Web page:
Golf club members are also more likely to buy their balls and equipment from the on site pro-shop. Some will even insist that an annual deposit is put behind the bar which encourages members to take lunch and linger, increasing their annual spend yet again.
4. The Sunk Money Subscription
Think of this one as gateway that needs several keys for you to unlock it. Key number one unlocks to provide you with a product or service that you pay for initially. However, in order to maintain and update the product/service or access additional information, you need key number two. Meaning, further purchases are required for you to get the most out of the subscription.
A good example would be an app or computer game that’s been purchased outright but then demands further payments to unlock additional content.
Companies like Sky TV are another example. You sink your money into the original subscription and equipment but to unlock specific packages like film, kids or sport, you need to pay more. Want the biggest sporting events, like boxing, and you pay more even if you have the sport package already.
5. The Evergreen Subscription
Auto-rebilling – it’s the ‘secret’ to big brand success and huge growth. Auto renew by direct payment and it takes a particular effort for someone to cancel your service. All things being equal, if nothing has changed, renewal just goes through without question.
What subscriptions are you aware of?
- Spotify and Netflix fuel our need to be entertained.
- Uber Ride Pass make life that little bit easier.
- National Trust memberships allow us to demonstrate our charitable side.
- Perkbox shows our staff that we value them.
Subscription based revenue is booming. Research has found that more than 226 million of us have some form of subscription. What does your business have to offer?
6. The Hard Contract
This is the most secure of all the subscription models. Your customers are contractually obligated to continue working with you. Think of your mobile phone contract. Whilst you can now get SIM only deals, if you want a new handset, you are usually in a 2 year contract.
If you decide to cancel early, you still have to pay the balance of that 2 year contract. As a business, your income for that contract is guaranteed.
Hard contracts like this are much more common in industry. The catering companies who supply school lunches will be on a hard contract as will the transport companies who get the kids to school. The franchises issued by government to rail companies is a form of hard contract.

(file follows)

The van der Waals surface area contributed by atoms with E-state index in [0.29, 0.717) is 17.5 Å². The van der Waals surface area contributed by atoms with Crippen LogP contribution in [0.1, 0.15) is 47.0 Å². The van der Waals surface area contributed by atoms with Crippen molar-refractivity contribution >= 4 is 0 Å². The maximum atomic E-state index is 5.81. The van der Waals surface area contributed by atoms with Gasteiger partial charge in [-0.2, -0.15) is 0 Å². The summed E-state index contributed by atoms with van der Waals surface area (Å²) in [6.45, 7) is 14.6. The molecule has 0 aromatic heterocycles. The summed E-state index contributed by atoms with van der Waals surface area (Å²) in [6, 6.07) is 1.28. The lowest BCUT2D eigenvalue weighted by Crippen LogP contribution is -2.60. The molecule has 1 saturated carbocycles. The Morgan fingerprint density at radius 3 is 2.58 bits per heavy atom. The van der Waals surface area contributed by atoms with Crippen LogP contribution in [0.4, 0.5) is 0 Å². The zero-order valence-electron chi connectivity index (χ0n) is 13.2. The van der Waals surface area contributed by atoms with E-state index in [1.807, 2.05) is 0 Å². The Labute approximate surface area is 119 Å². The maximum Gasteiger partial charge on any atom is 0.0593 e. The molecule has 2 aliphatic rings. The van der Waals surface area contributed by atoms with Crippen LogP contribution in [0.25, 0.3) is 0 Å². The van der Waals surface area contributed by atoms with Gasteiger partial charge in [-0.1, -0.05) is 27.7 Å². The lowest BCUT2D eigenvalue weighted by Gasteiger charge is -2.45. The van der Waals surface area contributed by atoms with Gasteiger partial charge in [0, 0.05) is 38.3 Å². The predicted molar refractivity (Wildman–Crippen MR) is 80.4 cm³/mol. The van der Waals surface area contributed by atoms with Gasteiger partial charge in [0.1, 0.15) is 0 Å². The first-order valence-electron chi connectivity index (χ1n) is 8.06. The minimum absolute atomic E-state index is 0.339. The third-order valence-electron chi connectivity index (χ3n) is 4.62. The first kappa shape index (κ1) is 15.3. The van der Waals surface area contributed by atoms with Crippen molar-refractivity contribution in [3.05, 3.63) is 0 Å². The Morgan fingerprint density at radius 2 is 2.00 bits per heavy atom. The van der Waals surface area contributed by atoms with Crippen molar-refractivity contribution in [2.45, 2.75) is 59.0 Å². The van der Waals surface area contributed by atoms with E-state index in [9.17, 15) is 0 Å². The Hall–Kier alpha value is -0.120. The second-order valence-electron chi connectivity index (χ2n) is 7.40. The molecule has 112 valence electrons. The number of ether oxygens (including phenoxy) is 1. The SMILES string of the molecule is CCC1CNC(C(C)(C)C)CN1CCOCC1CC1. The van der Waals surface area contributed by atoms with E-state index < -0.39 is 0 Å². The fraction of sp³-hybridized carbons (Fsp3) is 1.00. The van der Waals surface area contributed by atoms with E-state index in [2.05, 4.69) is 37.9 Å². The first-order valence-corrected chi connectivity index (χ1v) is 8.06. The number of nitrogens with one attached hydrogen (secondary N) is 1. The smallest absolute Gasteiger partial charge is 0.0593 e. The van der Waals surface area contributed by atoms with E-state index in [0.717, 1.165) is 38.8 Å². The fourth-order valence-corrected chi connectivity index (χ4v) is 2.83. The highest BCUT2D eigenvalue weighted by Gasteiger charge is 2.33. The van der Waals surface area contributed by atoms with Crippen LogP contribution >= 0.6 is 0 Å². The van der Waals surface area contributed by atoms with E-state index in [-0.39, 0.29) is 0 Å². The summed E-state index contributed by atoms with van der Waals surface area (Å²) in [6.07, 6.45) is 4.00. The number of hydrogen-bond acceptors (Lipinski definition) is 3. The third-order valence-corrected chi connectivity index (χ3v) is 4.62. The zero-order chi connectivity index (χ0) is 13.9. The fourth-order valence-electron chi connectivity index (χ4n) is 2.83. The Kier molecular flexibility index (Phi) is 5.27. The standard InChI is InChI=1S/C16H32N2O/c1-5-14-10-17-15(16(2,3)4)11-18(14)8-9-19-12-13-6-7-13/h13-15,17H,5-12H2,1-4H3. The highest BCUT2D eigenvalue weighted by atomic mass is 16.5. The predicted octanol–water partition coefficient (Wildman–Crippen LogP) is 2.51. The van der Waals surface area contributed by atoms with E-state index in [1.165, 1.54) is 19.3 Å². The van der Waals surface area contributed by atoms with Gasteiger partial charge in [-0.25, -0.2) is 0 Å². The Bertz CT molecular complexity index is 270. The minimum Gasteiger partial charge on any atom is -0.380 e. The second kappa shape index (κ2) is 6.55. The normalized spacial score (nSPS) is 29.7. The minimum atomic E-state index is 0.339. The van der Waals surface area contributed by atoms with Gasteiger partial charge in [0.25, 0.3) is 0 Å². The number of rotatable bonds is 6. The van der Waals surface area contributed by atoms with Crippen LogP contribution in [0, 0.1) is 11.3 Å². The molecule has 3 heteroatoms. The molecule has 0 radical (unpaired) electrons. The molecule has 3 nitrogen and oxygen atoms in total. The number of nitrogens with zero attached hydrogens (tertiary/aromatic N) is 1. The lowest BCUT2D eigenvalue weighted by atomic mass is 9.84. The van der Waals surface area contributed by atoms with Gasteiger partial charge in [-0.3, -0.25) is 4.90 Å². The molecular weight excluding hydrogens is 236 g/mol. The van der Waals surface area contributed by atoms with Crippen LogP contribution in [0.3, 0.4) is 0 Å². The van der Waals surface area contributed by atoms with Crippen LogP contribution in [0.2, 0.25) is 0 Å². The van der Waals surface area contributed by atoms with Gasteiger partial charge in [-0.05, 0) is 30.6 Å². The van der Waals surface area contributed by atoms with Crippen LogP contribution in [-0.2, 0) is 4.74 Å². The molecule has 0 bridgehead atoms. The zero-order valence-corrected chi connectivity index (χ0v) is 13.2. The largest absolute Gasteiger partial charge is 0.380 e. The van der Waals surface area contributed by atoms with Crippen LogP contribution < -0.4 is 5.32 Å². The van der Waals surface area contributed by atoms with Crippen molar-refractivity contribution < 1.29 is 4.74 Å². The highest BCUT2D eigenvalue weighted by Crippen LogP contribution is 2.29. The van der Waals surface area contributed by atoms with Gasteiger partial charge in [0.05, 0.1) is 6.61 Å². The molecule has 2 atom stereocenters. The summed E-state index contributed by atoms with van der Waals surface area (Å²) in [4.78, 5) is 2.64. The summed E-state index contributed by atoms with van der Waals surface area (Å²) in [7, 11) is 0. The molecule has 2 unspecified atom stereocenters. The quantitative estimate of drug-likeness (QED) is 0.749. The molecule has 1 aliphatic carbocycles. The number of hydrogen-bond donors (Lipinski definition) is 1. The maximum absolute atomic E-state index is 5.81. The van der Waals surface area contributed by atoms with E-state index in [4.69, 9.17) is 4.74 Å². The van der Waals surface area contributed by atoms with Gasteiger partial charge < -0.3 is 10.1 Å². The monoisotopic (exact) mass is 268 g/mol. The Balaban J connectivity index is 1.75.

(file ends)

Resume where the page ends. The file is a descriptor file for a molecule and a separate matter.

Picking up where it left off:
We look at the link between contracts and business value here.
Subscription model overlap
One thing you will have noticed with the examples we’ve been through is that there is a lot of overlap between models. The best practitioners of subscription model business straddle multiple ones.
Nespresso are a sunk money consumable, but they also make it very easy to reorder their pods and have them delivered regularly to your door (simple consumable). At the time of writing, Lavazza are selling their pod machines for just £1 (RRP £79-£129) when you sign up to a coffee subscription. Giving away their sunk money item (machines) because they know they will recoup the value in the ongoing pod subscription value.
You may subscribe to Office365 but when you begin exploring the additional functionality available through other apps, you begin to upgrade your package. It has taken you from a subscription to a sunk-money subscription.
Subscription business models and your business
I hope we’ve demonstrated that the introduction of subscription business models help with cashflow, predictability of income and can often boost the lifetime value of a customer with you because of increased loyalty.
It is important that you create models that your customers will support. That might mean you have to give something away for free to get them trying your product/services to start with. Amazon have that cornered too with a 30-day free Audible trial. If you enjoy the experience you simply won’t cancel.
Salesforce give their products away for free in trials before customers buy. They have the confidence to know that once a person uses the software, they will want to buy. Had they not had an opportunity to trial, they may have been reluctant to commit.
Subscription business models increase company sale value
When the time comes to sell your business, the fact that you have customers subscribing to your products and services is hugely important. That regular, predictable recurring income is looked at closely in the Ubuild coaching program we run under the Value Builder model.
Like Jeff Bezos, if you could demonstrate that you have £12bn rolling in from subscriptions year after year, a buyer will pay more for your business. Why? Because it is a less risky investment than a business which has to go and find that revenue from new customers repeatedly.
We’ve looked in detail here at 6 subscription models. There are many more so you are sure to find one which fits your business and increases your revenue and business value. No matter what sector you’re in.
If you would like to explore this topic more and the effects it has on business sale value, begin by downloading the 8 Drivers of business.